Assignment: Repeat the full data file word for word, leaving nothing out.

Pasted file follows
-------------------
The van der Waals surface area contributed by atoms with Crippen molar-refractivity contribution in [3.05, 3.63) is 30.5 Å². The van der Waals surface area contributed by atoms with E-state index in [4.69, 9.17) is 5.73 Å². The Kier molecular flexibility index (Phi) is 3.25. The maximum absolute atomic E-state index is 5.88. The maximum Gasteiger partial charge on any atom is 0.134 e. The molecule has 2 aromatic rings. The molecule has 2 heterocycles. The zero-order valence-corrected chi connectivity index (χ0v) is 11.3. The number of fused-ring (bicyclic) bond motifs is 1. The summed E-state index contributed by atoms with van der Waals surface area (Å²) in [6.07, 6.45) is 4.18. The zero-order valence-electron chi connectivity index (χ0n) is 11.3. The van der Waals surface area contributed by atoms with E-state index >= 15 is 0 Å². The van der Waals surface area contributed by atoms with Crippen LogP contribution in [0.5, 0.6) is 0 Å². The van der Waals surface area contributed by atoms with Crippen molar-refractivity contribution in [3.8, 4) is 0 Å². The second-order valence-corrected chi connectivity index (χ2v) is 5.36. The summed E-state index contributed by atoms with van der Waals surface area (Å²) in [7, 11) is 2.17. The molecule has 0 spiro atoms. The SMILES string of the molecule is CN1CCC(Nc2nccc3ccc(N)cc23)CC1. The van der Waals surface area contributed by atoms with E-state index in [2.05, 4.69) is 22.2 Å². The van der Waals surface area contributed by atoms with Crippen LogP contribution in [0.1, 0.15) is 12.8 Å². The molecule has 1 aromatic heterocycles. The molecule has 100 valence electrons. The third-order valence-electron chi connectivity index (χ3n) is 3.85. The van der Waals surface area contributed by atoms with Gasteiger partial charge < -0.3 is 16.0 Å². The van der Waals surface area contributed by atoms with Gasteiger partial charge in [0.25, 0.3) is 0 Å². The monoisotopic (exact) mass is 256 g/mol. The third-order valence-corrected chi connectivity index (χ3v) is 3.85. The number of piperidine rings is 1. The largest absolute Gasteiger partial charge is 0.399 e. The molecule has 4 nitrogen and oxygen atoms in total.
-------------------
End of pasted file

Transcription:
The van der Waals surface area contributed by atoms with Crippen molar-refractivity contribution in [3.05, 3.63) is 30.5 Å². The van der Waals surface area contributed by atoms with E-state index in [4.69, 9.17) is 5.73 Å². The Kier molecular flexibility index (Phi) is 3.25. The maximum absolute atomic E-state index is 5.88. The maximum Gasteiger partial charge on any atom is 0.134 e. The molecule has 2 aromatic rings. The molecule has 2 heterocycles. The zero-order valence-corrected chi connectivity index (χ0v) is 11.3. The number of fused-ring (bicyclic) bond motifs is 1. The summed E-state index contributed by atoms with van der Waals surface area (Å²) in [6.07, 6.45) is 4.18. The zero-order valence-electron chi connectivity index (χ0n) is 11.3. The van der Waals surface area contributed by atoms with E-state index >= 15 is 0 Å². The van der Waals surface area contributed by atoms with Crippen LogP contribution in [0.5, 0.6) is 0 Å². The van der Waals surface area contributed by atoms with Crippen molar-refractivity contribution in [3.8, 4) is 0 Å². The second-order valence-corrected chi connectivity index (χ2v) is 5.36. The summed E-state index contributed by atoms with van der Waals surface area (Å²) in [7, 11) is 2.17. The molecule has 0 spiro atoms. The SMILES string of the molecule is CN1CCC(Nc2nccc3ccc(N)cc23)CC1. The van der Waals surface area contributed by atoms with E-state index in [2.05, 4.69) is 22.2 Å². The van der Waals surface area contributed by atoms with Crippen LogP contribution in [0.1, 0.15) is 12.8 Å². The molecule has 1 aromatic heterocycles. The molecule has 100 valence electrons. The third-order valence-electron chi connectivity index (χ3n) is 3.85. The van der Waals surface area contributed by atoms with Gasteiger partial charge < -0.3 is 16.0 Å². The van der Waals surface area contributed by atoms with Gasteiger partial charge in [0.25, 0.3) is 0 Å². The monoisotopic (exact) mass is 256 g/mol. The third-order valence-corrected chi connectivity index (χ3v) is 3.85. The number of piperidine rings is 1. The largest absolute Gasteiger partial charge is 0.399 e. The molecule has 4 nitrogen and oxygen atoms in total.